The rationale for the administration of corticosteroids in septic shock
The use of corticosteroids as adjunctive therapy in septic shock has captivated intensive care physicians for over five decades. Many of the early studies used industrial doses of synthetic glucocorticoids, and predictably, led to poor clinical outcomes. The concept of corticosteroid insufficiency related to critical illness (CIRCI) has arisen more recently. CIRCI is based on the hypothesis that even maximal stimulation of the hypothalamic-pituitary-adrenal axis in disease states such as sepsis results in insufficient corticosteroid levels. Besides, there may be tissue resistance to corticosteroids in the presence of sepsis. Based on this theory, the use of more physiological doses of corticosteroids as adjuvant therapy in sepsis was conceptualized, with several small randomized controlled studies (RCTs) demonstrating improvement in hemodynamic parameters, and a trend to improved survival.1,2 Many large RCTs have been carried out since then, evaluating the effect of low-dose corticosteroids to replenish insufficient endogenous activity. What does the current evidence suggest regarding the efficacy of corticosteroids in septic shock?
Earlier randomized controlled trials
Annane et al. conducted the first, adequately powered RCT to evaluate the usefulness of corticosteroids in septic shock. The combination of intravenous hydrocortisone 50 mg every 6 hours and fludrocortisone 50 μg tablet once daily were administered for a week and compared with placebo. A short corticotrophin test was performed in all patients to test adrenal function. Patients with a rise in cortisol level of less than 9 μg/dl in response to corticotrophin were considered as “non-responders”. The 28-d survival, the primary outcome, was significantly higher among non-responders; this suggested that exogenous administration of corticosteroids led to improved survival in patients with relative adrenal insufficiency. The time to cessation of vasopressors was also significantly less among non-responders who were treated with corticosteroids.3 This was followed by the CORTICUS trial, which included 499 patients; in this study, intravenous hydrocortisone alone was administered as adjunctive therapy (not in combination with fludrocortisone) and compared with placebo.4 No difference was observed in the 28-d mortality in this study; however, a reduced time to shock reversal was noted in corticosteroid-treated patients. The patients in the CORTICUS trial were less severely ill, compared to the Annane et al. study, with relatively fewer patients who fulfilled the criteria for septic shock.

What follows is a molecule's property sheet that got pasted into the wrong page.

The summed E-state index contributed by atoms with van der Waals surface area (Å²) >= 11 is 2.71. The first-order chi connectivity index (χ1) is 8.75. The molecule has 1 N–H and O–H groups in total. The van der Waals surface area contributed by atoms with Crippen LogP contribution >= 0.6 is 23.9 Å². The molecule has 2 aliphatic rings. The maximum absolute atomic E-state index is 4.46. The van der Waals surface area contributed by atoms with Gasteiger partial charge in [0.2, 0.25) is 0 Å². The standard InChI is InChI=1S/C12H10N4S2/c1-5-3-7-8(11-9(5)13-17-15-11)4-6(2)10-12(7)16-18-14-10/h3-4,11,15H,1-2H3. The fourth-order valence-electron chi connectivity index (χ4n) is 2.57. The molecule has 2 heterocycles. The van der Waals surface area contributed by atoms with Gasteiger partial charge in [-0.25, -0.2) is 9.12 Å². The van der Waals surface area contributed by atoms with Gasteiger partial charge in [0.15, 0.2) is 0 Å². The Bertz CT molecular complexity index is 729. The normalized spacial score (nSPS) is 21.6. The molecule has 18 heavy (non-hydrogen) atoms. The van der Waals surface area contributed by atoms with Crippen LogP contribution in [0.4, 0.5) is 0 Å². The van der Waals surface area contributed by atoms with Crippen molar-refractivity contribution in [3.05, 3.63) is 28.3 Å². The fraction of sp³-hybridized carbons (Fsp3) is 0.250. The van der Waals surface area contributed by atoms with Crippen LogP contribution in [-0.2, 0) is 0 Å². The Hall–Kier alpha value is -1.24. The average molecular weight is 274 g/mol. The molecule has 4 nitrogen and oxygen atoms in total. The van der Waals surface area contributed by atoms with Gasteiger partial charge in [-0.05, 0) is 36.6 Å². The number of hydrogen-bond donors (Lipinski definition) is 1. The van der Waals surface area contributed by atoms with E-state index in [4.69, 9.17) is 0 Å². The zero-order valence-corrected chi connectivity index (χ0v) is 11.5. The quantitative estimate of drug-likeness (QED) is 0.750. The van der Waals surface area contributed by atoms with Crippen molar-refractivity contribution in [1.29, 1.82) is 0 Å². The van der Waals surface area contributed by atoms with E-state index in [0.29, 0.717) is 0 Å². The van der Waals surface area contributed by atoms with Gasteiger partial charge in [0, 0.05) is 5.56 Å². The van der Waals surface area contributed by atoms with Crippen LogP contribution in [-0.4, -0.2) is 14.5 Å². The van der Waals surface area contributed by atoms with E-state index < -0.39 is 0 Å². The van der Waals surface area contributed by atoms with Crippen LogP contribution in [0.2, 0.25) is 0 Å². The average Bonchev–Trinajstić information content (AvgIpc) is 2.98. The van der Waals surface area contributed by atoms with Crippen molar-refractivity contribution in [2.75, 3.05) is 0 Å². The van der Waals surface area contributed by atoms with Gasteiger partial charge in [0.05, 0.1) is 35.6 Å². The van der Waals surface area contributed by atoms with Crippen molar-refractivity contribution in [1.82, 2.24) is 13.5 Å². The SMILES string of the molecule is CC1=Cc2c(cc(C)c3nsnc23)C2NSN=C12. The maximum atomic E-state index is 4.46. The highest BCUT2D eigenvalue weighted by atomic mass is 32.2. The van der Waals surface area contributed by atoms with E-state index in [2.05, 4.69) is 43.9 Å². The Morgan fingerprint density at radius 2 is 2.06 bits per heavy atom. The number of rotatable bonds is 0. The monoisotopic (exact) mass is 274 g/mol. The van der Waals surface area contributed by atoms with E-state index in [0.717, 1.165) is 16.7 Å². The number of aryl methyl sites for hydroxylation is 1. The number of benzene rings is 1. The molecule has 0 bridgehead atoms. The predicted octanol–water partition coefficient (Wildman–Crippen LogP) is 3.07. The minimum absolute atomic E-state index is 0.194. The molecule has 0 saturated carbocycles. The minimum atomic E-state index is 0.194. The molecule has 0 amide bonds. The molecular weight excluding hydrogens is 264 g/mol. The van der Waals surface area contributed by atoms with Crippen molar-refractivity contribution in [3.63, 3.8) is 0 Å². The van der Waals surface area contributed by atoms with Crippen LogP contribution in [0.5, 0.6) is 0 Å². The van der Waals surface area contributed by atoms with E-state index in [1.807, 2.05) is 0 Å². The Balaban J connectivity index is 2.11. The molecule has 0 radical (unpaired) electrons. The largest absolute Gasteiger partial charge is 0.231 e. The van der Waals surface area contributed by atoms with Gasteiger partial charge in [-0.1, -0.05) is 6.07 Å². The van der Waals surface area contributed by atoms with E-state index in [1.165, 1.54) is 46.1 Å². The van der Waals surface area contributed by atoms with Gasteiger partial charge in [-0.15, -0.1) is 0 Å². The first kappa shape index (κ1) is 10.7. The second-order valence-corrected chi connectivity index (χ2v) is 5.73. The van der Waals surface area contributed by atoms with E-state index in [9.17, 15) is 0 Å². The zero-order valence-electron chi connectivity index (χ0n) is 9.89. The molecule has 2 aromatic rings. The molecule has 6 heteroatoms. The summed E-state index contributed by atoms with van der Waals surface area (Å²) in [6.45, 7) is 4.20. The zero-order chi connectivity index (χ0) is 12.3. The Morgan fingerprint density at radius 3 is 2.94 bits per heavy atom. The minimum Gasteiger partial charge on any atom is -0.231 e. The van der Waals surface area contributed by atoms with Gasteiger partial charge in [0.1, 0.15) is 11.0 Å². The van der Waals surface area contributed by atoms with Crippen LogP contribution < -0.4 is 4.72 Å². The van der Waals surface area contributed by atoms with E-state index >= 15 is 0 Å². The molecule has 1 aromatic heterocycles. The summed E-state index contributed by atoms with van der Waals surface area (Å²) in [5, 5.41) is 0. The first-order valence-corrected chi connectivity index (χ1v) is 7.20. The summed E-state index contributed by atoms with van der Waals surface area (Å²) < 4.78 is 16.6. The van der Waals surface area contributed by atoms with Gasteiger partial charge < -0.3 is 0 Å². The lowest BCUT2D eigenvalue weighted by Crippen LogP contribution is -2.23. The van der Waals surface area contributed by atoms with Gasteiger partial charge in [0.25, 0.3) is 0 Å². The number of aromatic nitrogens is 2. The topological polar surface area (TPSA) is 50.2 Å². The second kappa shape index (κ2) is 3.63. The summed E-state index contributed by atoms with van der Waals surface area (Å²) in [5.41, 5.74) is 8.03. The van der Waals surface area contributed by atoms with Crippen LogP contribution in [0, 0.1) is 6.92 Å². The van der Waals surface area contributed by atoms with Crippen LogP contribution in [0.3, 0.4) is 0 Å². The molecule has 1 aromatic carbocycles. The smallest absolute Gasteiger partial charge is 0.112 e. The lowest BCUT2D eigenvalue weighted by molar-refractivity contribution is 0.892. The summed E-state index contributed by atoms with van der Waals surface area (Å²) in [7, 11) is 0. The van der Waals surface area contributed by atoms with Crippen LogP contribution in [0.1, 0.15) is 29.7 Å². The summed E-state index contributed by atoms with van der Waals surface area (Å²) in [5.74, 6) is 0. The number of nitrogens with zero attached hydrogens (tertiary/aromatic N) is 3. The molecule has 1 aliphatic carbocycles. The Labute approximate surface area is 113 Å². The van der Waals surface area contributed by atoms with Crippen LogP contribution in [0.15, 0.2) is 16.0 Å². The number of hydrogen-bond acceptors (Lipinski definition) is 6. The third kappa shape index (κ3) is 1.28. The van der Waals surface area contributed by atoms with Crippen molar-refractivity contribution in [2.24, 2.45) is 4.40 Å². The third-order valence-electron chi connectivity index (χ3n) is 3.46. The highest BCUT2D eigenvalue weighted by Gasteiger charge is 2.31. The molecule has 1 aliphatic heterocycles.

Recent randomized controlled trials
Considering the contrasting results of these two studies, the Adjunctive Corticosteroid Treatment in Critically Ill Patients with Septic Shock (ADRENAL) study was carried out by the Australian-New Zealand Intensive Care Society Clinical Trials Group.5 The largest RCT to address this question, the ADRENAL study recruited 3800 patients involving 69 medical–surgical ICUs in Australia, the United Kingdom, New Zealand, Saudi Arabia, and Denmark. Patients were intubated or on non-invasive ventilation and on vasopressor therapy for more than 4 h at randomization. In the intervention arm, hydrocortisone was administered as an intravenous infusion of 200 mg/d for 7 d or until death or discharge from the ICU. No difference was observed in the 90-d mortality, the primary outcome, for which the study was powered. Among the secondary outcomes, the investigators observed a significant difference in the median time to shock resolution, the median time to initial of discontinuation of mechanical ventilation, the median time to ICU discharge, and the number of patients who received a blood transfusion. The 28-d mortality, shock recurrence, use of renal replacement therapy, number of days alive and out of ICU, the median time to hospital discharge, and the number of days alive and out of hospital were not different between groups.